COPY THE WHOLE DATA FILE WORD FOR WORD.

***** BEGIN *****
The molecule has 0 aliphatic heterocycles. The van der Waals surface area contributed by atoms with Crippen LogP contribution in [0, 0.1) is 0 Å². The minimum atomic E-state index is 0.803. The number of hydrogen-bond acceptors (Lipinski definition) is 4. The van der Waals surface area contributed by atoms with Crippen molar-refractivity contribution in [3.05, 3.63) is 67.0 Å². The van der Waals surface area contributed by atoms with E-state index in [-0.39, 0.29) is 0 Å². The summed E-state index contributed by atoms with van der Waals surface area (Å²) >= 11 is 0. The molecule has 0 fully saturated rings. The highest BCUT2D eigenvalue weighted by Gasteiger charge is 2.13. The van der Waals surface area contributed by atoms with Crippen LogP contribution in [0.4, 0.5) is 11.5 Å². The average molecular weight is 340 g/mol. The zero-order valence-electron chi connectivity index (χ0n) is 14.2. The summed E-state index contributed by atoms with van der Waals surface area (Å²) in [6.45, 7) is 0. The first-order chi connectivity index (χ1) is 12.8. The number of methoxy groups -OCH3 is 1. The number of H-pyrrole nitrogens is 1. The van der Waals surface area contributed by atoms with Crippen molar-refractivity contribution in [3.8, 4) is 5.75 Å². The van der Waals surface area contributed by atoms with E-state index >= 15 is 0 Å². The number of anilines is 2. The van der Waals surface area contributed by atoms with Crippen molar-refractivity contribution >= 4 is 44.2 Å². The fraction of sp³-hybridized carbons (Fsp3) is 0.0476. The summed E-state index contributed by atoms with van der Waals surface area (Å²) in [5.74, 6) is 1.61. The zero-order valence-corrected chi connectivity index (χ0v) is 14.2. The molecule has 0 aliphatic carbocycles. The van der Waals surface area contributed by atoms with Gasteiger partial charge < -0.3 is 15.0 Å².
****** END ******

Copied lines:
The molecule has 0 aliphatic heterocycles. The van der Waals surface area contributed by atoms with Crippen LogP contribution in [0, 0.1) is 0 Å². The minimum atomic E-state index is 0.803. The number of hydrogen-bond acceptors (Lipinski definition) is 4. The van der Waals surface area contributed by atoms with Crippen molar-refractivity contribution in [3.05, 3.63) is 67.0 Å². The van der Waals surface area contributed by atoms with E-state index in [-0.39, 0.29) is 0 Å². The summed E-state index contributed by atoms with van der Waals surface area (Å²) >= 11 is 0. The molecule has 0 fully saturated rings. The highest BCUT2D eigenvalue weighted by Gasteiger charge is 2.13. The van der Waals surface area contributed by atoms with Crippen LogP contribution in [0.4, 0.5) is 11.5 Å². The average molecular weight is 340 g/mol. The zero-order valence-electron chi connectivity index (χ0n) is 14.2. The summed E-state index contributed by atoms with van der Waals surface area (Å²) in [6.45, 7) is 0. The first-order chi connectivity index (χ1) is 12.8. The number of methoxy groups -OCH3 is 1. The number of H-pyrrole nitrogens is 1. The van der Waals surface area contributed by atoms with Crippen molar-refractivity contribution in [3.8, 4) is 5.75 Å². The van der Waals surface area contributed by atoms with E-state index >= 15 is 0 Å². The number of anilines is 2. The van der Waals surface area contributed by atoms with Crippen molar-refractivity contribution >= 4 is 44.2 Å². The fraction of sp³-hybridized carbons (Fsp3) is 0.0476. The summed E-state index contributed by atoms with van der Waals surface area (Å²) in [5.74, 6) is 1.61. The zero-order valence-corrected chi connectivity index (χ0v) is 14.2. The molecule has 0 aliphatic carbocycles. The van der Waals surface area contributed by atoms with Gasteiger partial charge < -0.3 is 15.0 Å².